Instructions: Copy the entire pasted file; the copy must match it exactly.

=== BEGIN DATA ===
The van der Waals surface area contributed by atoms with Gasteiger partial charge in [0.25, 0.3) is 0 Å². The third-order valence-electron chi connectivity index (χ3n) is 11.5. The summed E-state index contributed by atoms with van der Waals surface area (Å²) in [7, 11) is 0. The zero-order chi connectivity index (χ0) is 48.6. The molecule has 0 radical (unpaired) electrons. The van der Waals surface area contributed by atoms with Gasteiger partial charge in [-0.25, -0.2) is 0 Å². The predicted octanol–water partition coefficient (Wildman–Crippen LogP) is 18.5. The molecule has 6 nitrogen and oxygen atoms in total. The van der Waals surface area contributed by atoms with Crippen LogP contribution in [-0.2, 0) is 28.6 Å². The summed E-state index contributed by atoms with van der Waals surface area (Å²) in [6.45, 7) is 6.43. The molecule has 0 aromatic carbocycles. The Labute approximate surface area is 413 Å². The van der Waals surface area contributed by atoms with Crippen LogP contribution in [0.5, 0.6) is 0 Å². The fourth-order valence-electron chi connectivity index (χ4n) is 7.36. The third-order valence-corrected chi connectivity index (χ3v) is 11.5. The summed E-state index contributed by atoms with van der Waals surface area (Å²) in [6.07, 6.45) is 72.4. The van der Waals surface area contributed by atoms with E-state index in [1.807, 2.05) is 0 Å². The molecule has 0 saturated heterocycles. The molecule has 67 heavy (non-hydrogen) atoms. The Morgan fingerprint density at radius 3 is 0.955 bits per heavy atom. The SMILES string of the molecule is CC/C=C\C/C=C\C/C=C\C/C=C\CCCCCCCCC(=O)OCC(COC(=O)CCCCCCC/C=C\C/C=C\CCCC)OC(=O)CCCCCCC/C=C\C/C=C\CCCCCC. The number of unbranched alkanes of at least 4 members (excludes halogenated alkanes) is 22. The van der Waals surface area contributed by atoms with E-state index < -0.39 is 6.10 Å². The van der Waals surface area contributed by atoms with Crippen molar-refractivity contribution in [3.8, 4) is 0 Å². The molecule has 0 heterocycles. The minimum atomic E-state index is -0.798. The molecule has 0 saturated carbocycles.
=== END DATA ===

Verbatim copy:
The van der Waals surface area contributed by atoms with Gasteiger partial charge in [0.25, 0.3) is 0 Å². The third-order valence-electron chi connectivity index (χ3n) is 11.5. The summed E-state index contributed by atoms with van der Waals surface area (Å²) in [7, 11) is 0. The zero-order chi connectivity index (χ0) is 48.6. The molecule has 0 radical (unpaired) electrons. The van der Waals surface area contributed by atoms with Gasteiger partial charge in [-0.25, -0.2) is 0 Å². The predicted octanol–water partition coefficient (Wildman–Crippen LogP) is 18.5. The molecule has 6 nitrogen and oxygen atoms in total. The van der Waals surface area contributed by atoms with Crippen LogP contribution in [-0.2, 0) is 28.6 Å². The summed E-state index contributed by atoms with van der Waals surface area (Å²) in [6.45, 7) is 6.43. The molecule has 0 aromatic carbocycles. The Labute approximate surface area is 413 Å². The van der Waals surface area contributed by atoms with Crippen LogP contribution in [0.5, 0.6) is 0 Å². The fourth-order valence-electron chi connectivity index (χ4n) is 7.36. The third-order valence-corrected chi connectivity index (χ3v) is 11.5. The summed E-state index contributed by atoms with van der Waals surface area (Å²) in [6.07, 6.45) is 72.4. The van der Waals surface area contributed by atoms with E-state index in [1.807, 2.05) is 0 Å². The molecule has 0 saturated heterocycles. The molecule has 67 heavy (non-hydrogen) atoms. The Morgan fingerprint density at radius 3 is 0.955 bits per heavy atom. The SMILES string of the molecule is CC/C=C\C/C=C\C/C=C\C/C=C\CCCCCCCCC(=O)OCC(COC(=O)CCCCCCC/C=C\C/C=C\CCCC)OC(=O)CCCCCCC/C=C\C/C=C\CCCCCC. The number of unbranched alkanes of at least 4 members (excludes halogenated alkanes) is 22. The van der Waals surface area contributed by atoms with E-state index < -0.39 is 6.10 Å². The van der Waals surface area contributed by atoms with Crippen molar-refractivity contribution in [3.8, 4) is 0 Å². The molecule has 0 heterocycles. The minimum atomic E-state index is -0.798. The molecule has 0 saturated carbocycles.